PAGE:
The United States and South Korea have an "iron clad" alliance in the face of the "up close, dangerous" threat of North Korea, Defense Secretary Ash Carter said in Seoul during a visit in November 2015.
In a joint press briefing with Korean Defense Minister Han Min-koo, Carter said he and his Korean counterpart on Monday discussed North Korean threats including nuclear weapons, ballistic missiles, cyber, and conventional military threats.
U.S. Defense Secretary Ash Carter and Republic of Korea Minister of Defense Minkoo Han visit the Demilitarized Zone in the Republic of Korea, Nov.1, 2015. Carter is visiting the Asia-Pacific region, where he will meet with leaders from more than a dozen nations to help advance the next phase of the U.S. military's rebalance in the region by modernizing longtime alliances and building new partnerships. (DOD News photo by Air Force Senior Master Sgt. Adrian Cadiz)
"Those threats continue to put at risk the peace and security of the peninsula, the region, and the United States," Carter said.
Carter and Han met for the 47th Republic of Korea and United States Security Consultative Meeting in Seoul.
"Over the years, circumstances may change, and technology may change, but what doesn't change is our determination to move forward, our partnership to deter and respond to North Korean threats," Carter said.
Transition of Wartime Operational Control
The U.S.-South Korea alliance took a "major step forward" during the meeting with the signing of the conditions-based approach to the transition of wartime operational control, Carter said.
He said that approach will ensure South Korean forces have the necessary defensive capabilities to address the North Korean threat. The transfer of wartime control is to happen after South Korea improves in areas including counter-artillery, command and control, and intelligence gathering, he said.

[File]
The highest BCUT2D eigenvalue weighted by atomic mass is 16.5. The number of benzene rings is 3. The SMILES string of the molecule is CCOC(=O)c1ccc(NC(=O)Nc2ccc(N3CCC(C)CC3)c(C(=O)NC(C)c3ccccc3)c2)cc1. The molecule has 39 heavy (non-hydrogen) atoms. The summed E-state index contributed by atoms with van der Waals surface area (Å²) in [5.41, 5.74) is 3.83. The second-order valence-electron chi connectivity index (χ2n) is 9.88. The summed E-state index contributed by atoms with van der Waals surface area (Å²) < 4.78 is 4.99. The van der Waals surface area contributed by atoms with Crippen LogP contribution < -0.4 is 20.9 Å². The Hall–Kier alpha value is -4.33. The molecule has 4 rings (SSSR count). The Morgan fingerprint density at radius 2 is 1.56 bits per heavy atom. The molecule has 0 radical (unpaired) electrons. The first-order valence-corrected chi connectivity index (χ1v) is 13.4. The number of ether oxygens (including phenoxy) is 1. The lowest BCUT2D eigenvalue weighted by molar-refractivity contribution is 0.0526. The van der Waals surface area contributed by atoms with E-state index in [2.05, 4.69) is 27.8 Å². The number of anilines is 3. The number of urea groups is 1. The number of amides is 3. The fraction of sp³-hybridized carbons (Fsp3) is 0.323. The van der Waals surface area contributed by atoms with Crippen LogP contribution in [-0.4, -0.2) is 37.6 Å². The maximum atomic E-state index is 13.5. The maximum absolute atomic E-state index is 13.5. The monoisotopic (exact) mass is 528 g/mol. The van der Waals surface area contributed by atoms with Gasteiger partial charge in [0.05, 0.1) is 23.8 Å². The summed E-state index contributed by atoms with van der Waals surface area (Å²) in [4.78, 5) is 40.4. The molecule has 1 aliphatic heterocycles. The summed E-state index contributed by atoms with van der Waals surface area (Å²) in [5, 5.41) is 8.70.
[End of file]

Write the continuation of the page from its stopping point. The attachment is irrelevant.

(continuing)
South Korea has maintained peacetime control of its military since 1994, but those forces would fall under U.S. command if hostilities broke out on the peninsula.
South Korea was scheduled to take wartime control by the end of 2015, however, that was modified to focus on South Korea achieving critical defensive capabilities against an intensifying North Korean threat.
'Up Close, Dangerous and Continuing Threat'
Carter said the U.S. and South Korea remain ready to "fight tonight." The two allies, he said, continue to stand "shoulder to shoulder" in South Korea, where thousands of U.S. troops are stationed.
Carter noted he visited the heavily fortified demilitarized zone between North and South Korea Nov. 1, and on a previous trip saw the Cheonan memorial for the 46 South Korean sailors killed in March, 2010, during a North Korea torpedo attack.
The DMZ and Cheonan attack are "stark reminders that North Korea is an up close, dangerous, and continuing threat to the security of the peninsula and the region," he said.
Han, through an interpreter, said the close collaboration between the United States and South Korea nations is an "effective and successful deterrence" for further North Korean threats.
By Lisa Ferdinando
DOD News / Defense Media Activity
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